Fighting Coronavirus-Themed Ransomware and MalwareCybercriminals and Nation-States Aim to Subvert Systems and Devices
Attackers are continuing to use concerns over COVID-19 to distribute ransomware and malware, including for smartphones. The healthcare sector is perhaps at the greatest risk from these attacks because it's serving as the front-line defense against the disease.
See Also: Role of Deception in the 'New Normal'
Likely culprits behind such attacks include the usual suspects: cybercrime operators looking to make a fast buck - for example, by demanding a ransom to unlock crypto-locked systems - as well as nation-states seeking to sow chaos (see: Nation-State Hackers Using COVID-19 Fears to Spread Malware).
Last weekend, for example, the U.S. Department of Health and Human Services saw increased scanning of its network and potentially a distributed denial-of-service attack.
"Expect increased attacks in the name of COVID-19, particularly against businesses involved in testing and treatment; it's similar to other efforts to shortcut development by exfiltrating other's intellectual property or research," Lee Neely, a senior cyber analyst at Lawrence Livermore National Laboratory, said in a recent SANS Institute newsletter. "Verify your defenses, including monitoring and alerting capabilities, with an eye to operational impacts of increased numbers of remote workers, possibly even your SOC. Be prepared to alter your definition of normal due to modified working arrangements."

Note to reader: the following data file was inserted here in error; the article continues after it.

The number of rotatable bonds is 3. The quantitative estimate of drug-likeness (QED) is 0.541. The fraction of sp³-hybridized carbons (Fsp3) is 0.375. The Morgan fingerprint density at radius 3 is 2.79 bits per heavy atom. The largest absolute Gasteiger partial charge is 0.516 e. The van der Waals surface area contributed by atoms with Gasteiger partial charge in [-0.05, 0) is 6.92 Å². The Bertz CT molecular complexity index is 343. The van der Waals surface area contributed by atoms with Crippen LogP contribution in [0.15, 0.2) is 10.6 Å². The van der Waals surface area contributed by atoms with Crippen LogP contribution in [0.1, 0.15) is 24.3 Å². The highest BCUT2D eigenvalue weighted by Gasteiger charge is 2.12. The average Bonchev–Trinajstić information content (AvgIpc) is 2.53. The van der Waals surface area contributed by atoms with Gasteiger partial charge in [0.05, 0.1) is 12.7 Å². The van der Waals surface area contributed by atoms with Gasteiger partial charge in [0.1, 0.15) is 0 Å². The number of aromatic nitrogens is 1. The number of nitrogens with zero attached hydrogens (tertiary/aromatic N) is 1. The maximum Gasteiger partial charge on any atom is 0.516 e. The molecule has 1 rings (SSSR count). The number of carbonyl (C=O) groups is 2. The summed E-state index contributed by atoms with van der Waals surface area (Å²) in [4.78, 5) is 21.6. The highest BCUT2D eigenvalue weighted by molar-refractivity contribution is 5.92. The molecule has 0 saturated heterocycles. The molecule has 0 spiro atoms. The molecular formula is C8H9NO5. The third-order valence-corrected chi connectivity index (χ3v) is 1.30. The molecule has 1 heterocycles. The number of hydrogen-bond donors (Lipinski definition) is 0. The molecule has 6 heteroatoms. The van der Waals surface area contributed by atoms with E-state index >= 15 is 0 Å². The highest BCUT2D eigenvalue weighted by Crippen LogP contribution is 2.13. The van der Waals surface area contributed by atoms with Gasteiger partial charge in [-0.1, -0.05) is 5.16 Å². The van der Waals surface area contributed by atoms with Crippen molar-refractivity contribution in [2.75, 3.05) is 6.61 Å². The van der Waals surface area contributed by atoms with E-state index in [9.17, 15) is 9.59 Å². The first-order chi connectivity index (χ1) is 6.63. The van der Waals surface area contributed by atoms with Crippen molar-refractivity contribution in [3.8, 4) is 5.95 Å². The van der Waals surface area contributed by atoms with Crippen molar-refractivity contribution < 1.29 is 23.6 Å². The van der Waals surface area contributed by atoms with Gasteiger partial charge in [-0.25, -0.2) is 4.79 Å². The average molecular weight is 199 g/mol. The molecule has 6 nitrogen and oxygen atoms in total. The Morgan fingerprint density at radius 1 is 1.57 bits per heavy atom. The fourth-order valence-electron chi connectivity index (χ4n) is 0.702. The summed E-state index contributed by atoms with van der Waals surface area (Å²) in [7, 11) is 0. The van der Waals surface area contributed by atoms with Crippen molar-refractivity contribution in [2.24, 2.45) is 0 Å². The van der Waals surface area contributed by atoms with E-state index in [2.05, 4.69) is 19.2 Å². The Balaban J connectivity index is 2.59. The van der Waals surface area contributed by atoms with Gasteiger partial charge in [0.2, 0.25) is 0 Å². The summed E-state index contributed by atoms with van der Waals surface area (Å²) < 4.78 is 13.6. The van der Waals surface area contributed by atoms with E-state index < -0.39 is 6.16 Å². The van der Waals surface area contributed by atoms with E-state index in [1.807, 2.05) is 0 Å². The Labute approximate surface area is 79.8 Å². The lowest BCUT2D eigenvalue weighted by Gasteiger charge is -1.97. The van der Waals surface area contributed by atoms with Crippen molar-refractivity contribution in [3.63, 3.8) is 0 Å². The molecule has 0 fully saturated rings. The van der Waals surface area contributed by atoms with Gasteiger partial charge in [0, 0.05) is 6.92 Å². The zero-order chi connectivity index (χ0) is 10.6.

Ransomware Continues to Target Healthcare
Despite the essential role healthcare organizations are playing in fighting the pandemic, the vast majority of criminals don't appear to have steered clear of targeting the sector with ransomware attacks (see: COVID-19 Complication: Ransomware Keeps Hitting Healthcare).
Potentially compounding the problem, ransomware attacks tend to spike in the spring and summer, security firm Emsisoft says.
"It is likely that there will be an increase in the number of healthcare providers impacted by ransomware in the coming months and, unfortunately, this increase may coincide with the peak of the COVID-19 outbreak," it says in a blog post. "Further, the spikes may be more pronounced than in previous years due to security weaknesses resulting from hastily introduced work-from-home arrangements, personal device usage and staffing shortages."